Oxford's Health

Our communities

The health of people in Oxford is varied compared with the England average. In terms of overall deprivation, 11% of Oxford's usual residents live in deprived areas, compared to 20% in England. However about 20% (5,000) children live in poverty, a figure that is significantly higher than the England average, and even higher once monthly housing costs are subtracted. Whilst in Oxford the percentage of physically active adults is high and the percentage of obese adults is low, mental health problems and substance misuse are prevalent within the population.

Indicators of health and well-being

Life expectancy and causes of death

  • Life expectancy for Oxford residents is 80.6 years for men and 84.3 years for women. This is significantly better than the national average.
  • Inequalities in life expectancy at birth for men from the least to most deprived areas of Oxford are estimated be around 8.8 years. For women, there is a smaller gap of around 6.2 years.
  • The city’s roads account for the largest number of Oxfordshire’s pedal cycle casualties and the number of cyclist casualties has risen in recent years.

Disease and poor health

  • In 2011, 3% of working age people declared themselves being permanently sick or disabled – just over 3,000 people. 12% of the population declared a limiting long-term illness. Both of these figures are below the England and Wales average.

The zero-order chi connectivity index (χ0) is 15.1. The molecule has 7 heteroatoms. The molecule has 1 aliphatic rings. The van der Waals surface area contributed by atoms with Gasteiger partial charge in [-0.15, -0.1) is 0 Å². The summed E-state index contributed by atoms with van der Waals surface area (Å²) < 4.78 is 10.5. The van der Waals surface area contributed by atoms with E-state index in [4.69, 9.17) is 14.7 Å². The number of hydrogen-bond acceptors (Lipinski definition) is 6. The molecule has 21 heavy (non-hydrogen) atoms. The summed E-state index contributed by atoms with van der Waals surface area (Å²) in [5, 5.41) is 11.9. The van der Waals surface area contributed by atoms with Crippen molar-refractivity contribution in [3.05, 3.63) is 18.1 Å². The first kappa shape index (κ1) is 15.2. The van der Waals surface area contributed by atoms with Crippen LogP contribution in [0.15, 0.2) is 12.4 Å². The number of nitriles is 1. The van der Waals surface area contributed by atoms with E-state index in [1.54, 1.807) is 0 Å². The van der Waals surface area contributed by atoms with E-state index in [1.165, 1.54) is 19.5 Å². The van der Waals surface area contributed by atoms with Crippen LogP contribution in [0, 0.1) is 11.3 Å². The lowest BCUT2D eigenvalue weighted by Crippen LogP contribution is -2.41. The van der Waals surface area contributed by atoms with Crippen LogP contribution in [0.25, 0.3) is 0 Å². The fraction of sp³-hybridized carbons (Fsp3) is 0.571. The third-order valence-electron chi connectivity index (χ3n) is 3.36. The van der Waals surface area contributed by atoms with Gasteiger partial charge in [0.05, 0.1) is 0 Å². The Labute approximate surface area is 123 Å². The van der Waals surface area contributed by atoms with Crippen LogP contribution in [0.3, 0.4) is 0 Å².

• Oxford has a high rate of emergency hospital admissions for intentional self-harm (estimated 266.2 per 100,000), which is significantly worse than the national average.
  • At 3.8%, the percentage of recorded diabetes of those aged 17 and over in Oxford is amongst the lowest in England (3.3% being the lowest)

Adults' health and lifestyle

  • Overall, adults in Oxford are healthier than the England average, with a significantly higher percentage of physically active adults (78% vs 65%) and one of the lowest percentages of excess weight in adults (52% vs 65%).

Children's and young people's health

  • Breastfeeding initiation is significantly higher in Oxford, with 84% of mothers nursing during the first week of life
  • In Year 6 (at the end of Primary School) 20% of schoolchildren are classified as obese, which is similar to the national average.
  • Alcohol-specific hospital stays is significantly worse than the England average, with a rate of 77.1 per 100,000 in Oxford compared to 37.4 per 100,000 in England.
  • There was a high rate of under-18 conceptions in Oxford in the early 2000's, but the rate has dropped to levels similar to, or below, the England average. There are still high rates in some areas of the city. 

Oxford Public Health Profile

from Public Health England 


Health in Oxford Chart (July 2015)

Mental Health and Wellbeing in Oxford (August 2014)

Inequalities in Life Expectancy

Local Health profiles - health indicators for small areas within the city

Oxfordshire Director of Public Health report

Joint Strategic Needs Assessment